Assassination WAS Magic

Well, CafePress has seen fit to remove the My Little Jhereg products. They apologize for any inconvenience their actions have caused. I sent in a support ticket wondering what could possibly have spurred such an action, and apparently there is a cartoon of some sort whose logo is similar to the My Little Jhereg logo.

So that’s that. I hope that at least most people who wanted a shirt or mug or whatever got one. They’re limited edition collectors’ items now!

The rest of the store is still there, and the Incrementalists storefront.

In other news, our friend Chris has pointed out the awesome fandom teas available at Adagio. If you like tea, and you think you’d be likely to purchase a Dragaeran tea, you could use this voting mechanism to encourage them to blend some! The tea there is tasty.

9 thoughts on “Assassination WAS Magic”

  1. That’s too bad about “My Little Jhereg”. I would think there are so many things that look like that, that it shouldn’t be an issue, especially if it is called a Jhereg. Has anybody made Klava? I am wondering about the wood chip taste. As I frequently taste wood dust by accident, I am somewhat reluctant to try drinking any.

  2. Yeah, parody is fair game, but I’m sure Cafe Press doesn’t want to send lawyers to court every time someone else with a trademark and a gigantic evil industry association behind them disagrees.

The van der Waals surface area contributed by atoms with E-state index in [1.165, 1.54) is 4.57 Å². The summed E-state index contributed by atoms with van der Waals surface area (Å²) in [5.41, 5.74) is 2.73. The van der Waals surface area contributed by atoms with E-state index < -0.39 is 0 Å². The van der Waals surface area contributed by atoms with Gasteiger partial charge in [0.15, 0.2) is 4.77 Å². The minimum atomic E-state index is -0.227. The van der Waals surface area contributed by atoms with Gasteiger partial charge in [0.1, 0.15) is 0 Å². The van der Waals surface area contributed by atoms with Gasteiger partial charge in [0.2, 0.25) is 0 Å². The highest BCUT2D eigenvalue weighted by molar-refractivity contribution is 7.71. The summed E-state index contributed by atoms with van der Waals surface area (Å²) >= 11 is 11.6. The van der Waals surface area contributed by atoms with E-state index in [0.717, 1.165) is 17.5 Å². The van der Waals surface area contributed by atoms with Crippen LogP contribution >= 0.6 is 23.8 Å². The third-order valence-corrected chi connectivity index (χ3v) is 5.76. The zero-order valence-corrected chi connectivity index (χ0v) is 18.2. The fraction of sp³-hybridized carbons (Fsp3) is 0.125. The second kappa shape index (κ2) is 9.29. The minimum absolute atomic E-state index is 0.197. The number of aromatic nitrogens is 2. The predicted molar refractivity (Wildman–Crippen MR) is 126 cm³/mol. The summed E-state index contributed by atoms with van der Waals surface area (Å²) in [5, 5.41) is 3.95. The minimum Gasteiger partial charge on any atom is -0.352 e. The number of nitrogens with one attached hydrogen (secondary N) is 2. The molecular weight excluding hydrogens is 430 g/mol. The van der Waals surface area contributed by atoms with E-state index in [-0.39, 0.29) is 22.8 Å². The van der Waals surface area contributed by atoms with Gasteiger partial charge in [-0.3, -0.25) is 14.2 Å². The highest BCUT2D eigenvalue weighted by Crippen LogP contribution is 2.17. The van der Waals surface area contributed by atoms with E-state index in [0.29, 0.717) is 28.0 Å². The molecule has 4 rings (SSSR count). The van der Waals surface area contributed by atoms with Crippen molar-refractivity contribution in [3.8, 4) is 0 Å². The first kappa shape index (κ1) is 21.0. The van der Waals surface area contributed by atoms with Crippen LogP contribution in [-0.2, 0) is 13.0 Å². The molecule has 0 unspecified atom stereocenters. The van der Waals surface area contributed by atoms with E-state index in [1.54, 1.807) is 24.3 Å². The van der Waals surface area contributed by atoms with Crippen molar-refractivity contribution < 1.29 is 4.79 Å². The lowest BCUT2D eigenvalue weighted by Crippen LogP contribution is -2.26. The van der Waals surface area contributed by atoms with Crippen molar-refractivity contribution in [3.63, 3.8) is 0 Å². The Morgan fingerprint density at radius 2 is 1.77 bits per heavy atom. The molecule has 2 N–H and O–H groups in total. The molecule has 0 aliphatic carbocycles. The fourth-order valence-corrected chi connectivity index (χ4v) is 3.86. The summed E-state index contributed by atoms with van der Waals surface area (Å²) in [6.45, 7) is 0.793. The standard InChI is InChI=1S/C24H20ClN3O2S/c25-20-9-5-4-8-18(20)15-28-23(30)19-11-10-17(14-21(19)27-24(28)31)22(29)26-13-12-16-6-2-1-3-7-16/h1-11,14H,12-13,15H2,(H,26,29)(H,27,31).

3. It should be fair game, but Cafepress was pretty firm about the issue.

    David: I spent quite a bit of time screwing around with klava. I had the most success with a vacuum brew system (if you don’t know what that is, do a google image search for vacuum brew coffee). For wood chips I used the kind you would add to a charcoal grill, probably hickory. Maybe cherrywood. I don’t remember. But the overall effect was a very strong, brightly-flavored coffee.

  4. Parody is “fair game” (i.e. fair use) when it is /not for profit/. Otherwise, you really do need to have the rights from the copyright holder of the original property, or you will find yourself in an actionable position. Note: I don’t necessarily agree that this is morally or ethically justifiable, but it is what copyright law actually says. This is why Weird Al always gets permission from the folks whose songs he parodies.

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